Cancer screenings can’t wait – and neither can seniors’ access to new cancer-screening technologies

This is Cancer Screen Week, so it’s a good time to talk about the importance of following all the appropriate guidelines for mammograms, colonoscopies and other routine tests that detect cancer. 

It’s also a great time to talk about some exciting developments on the horizon that will allow us to detect a number of cancers for which there are currently no screening tests available.

First the bad news: One of the big issues during the COVID-19 crisis has been a serious lapse in routine cancer screenings.

As reported by the Wall Street Journal in October, one large insurer reported nearly 1 million fewer mammograms, colorectal and cervical cancer screenings during the first eight months of 2020 compared to 2019. During the first week in April, the number of mammograms for this company’s beneficiaries dropped a staggering 95 percent compared to figures from 2019.

While the delay in screenings is understandable, the impact on cancer outcomes could be severe. Delays in screening simply translate to delays in diagnosis. It may be some time before we know the full effect, but initial reports show that patients are still being diagnosed this year with cancer – but more frequently, their diagnosis is coming when the disease is more advanced and more difficult to treat.

Since age is the most important overall risk factor for cancer, these screenings are of particular concern for our seniors. The median age of a cancer diagnosis is 66 years, and one-quarter of new cancer cases are diagnosed in people between the ages of 65 and 76, according to the National Cancer Institute.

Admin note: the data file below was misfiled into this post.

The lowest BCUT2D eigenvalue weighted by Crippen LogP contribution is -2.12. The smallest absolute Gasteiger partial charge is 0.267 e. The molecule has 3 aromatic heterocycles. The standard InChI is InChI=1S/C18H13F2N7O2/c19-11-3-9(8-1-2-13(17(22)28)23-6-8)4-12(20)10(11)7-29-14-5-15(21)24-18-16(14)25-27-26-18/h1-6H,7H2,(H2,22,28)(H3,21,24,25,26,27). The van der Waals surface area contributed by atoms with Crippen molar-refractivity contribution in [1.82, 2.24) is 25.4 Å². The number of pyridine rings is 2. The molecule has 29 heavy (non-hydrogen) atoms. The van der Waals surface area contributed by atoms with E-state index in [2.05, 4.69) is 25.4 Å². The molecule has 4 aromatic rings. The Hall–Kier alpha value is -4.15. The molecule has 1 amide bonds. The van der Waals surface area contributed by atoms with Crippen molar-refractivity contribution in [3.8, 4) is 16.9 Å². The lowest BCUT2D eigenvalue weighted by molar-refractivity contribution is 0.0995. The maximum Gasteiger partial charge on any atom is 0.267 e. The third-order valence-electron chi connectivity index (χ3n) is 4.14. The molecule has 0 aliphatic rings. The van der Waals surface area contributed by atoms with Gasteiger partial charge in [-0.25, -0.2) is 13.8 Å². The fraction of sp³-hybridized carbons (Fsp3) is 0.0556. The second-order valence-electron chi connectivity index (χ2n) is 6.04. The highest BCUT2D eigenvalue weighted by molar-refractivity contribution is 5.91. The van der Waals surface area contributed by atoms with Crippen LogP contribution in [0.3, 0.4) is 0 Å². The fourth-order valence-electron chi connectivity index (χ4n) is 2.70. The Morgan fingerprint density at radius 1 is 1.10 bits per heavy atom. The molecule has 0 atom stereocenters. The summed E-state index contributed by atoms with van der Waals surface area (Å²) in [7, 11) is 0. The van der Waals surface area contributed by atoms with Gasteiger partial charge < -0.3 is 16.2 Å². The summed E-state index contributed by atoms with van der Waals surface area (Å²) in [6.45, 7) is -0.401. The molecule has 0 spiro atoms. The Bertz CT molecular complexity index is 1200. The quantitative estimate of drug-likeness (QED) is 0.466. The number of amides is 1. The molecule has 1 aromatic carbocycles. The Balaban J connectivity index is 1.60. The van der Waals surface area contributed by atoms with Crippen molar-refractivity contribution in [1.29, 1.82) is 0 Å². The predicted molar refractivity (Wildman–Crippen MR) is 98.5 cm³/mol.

While we are all trying to stay home and stay safe this year, seniors simply can’t afford to miss screenings that can detect cancer in its earliest stages. These life-saving tests can’t wait, even for a pandemic.

Now for the good news: Advances in research are on the verge of providing an easy way to test for multiple cancers with a single blood test.

A number of these multi-cancer blood tests are in development and will be available in coming years. They won’t replace the screening tests we already have for breast, colorectal, cervical, prostate and lung cancer, but they will greatly expand the ability to detect other cancers that currently have no screening tests available. Better yet, they can detect these cancers at earlier stages, before patients show symptoms.

The other good news is that Congress is already taking steps to make sure that seniors will have access to these tests.

If Congress does not act, it could take many years for these new tests to be covered by Medicare. But the bipartisan Multi-Cancer Early Detection Screening Coverage Act will ensure Medicare beneficiaries will have access to this exciting breakthrough in cancer screening technology as soon as it is approved by the Food and Drug Administration.

A big shout-out to the lead sponsors, Reps.Terri Sewell (D-Ala.), Jodey Arrington (R-Texas), Raul Ruiz (D-Calif.) and Richard Hudson (R-N.C.) (To learn more about this legislation, click here.)

This Cancer Screen Week, the basic message is this: Early detection matters. Cancer screenings can’t wait – not for a pandemic and not for Medicare to adapt to new advances in multi-cancer blood screening technology.


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